Entropy increases, so the amount of order decreases during this reaction.
13.64 Spontaneity is determined by free energy, heat flow by enthalpy, and change in order by
entropy. Use Equations 12-10, 13-5, and 13-10 to calculate standard thermodynamic values:
∆Horeaction = Σ coeffp ∆H fo (products) – Σ coeffr ∆H fo (reactants)
∆Soreaction = ΣcoeffpSo(products) – Σcoeffr So(reactants)
∆Goreaction = Σcoeffp ∆G fo (products) – Σ coeffr ∆G fo (reactants)
(a) ∆Goreaction = [1 mol(77.107 kJ/mol) + 1 mol(–131.0 kJ/mol)]
431
Chapter 13
– 1 mol(–109.8 kJ/mol) = 55.9 kJ. The reaction is not spontaneous.
(b) ∆Horeaction = [1 mol(105.8 kJ/mol) + 1 mol(–167.1 kJ/mol)]
– 1 mol(–127.0 kJ/mol) = 65.7 kJ. The reaction absorbs heat.
(c) ∆Soreaction = [1 mol(73.4 J/molK) + 1 mol(56.5 J/molK)]
– 1 mol(96.3 J/molK) = 33.6 J/K.
Entropy increases, so the amount of order decreases during this reaction.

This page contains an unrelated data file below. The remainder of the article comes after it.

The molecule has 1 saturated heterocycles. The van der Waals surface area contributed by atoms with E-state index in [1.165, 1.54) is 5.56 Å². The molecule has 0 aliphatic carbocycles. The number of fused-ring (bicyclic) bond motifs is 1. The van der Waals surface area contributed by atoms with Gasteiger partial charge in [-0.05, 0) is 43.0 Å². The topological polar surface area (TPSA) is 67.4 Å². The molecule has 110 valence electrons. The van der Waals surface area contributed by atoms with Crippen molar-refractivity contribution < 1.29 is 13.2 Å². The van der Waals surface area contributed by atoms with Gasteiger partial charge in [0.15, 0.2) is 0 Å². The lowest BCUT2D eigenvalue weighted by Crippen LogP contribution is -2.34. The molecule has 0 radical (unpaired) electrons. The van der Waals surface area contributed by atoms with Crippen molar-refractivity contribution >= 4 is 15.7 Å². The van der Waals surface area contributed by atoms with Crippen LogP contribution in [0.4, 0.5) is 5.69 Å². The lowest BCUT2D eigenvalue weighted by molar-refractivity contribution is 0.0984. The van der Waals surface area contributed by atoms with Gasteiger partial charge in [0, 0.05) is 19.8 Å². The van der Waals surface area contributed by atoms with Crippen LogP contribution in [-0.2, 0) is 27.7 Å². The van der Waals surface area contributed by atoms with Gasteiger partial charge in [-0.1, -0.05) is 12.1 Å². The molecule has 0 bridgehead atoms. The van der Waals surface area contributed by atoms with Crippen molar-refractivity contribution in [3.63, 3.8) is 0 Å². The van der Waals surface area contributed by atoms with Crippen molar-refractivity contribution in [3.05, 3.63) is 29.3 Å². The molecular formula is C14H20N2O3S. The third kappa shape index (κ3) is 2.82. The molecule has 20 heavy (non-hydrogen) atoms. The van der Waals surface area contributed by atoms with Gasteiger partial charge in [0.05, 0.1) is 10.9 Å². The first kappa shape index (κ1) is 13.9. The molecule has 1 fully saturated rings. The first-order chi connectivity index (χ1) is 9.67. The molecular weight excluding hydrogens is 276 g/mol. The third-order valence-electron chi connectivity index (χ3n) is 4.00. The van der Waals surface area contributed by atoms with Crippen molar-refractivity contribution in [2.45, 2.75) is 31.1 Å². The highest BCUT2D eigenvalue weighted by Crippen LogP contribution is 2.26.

The significantly greater amount of heat absorbed when AgCl dissolves compared to
NaCl dissolving makes solution of AgCl non-spontaneous under standard conditions and
accounts for the fact that AgCl is insoluble while NaCl is soluble.
13.65 Energy "transactions" in the body are carried out using the ATP-ADP energy-storing
reaction. When a cell needs energy, it "spends" ATP; when fat or carbohydrates
("capital") are consumed, the energy is stored by converting ADP to ATP ("buying"
ATP). Like money, ATP is readily transported from place to place and is readily
converted into "buying power."
13.66 The total amount of disorder in the universe must increase in any actual process (second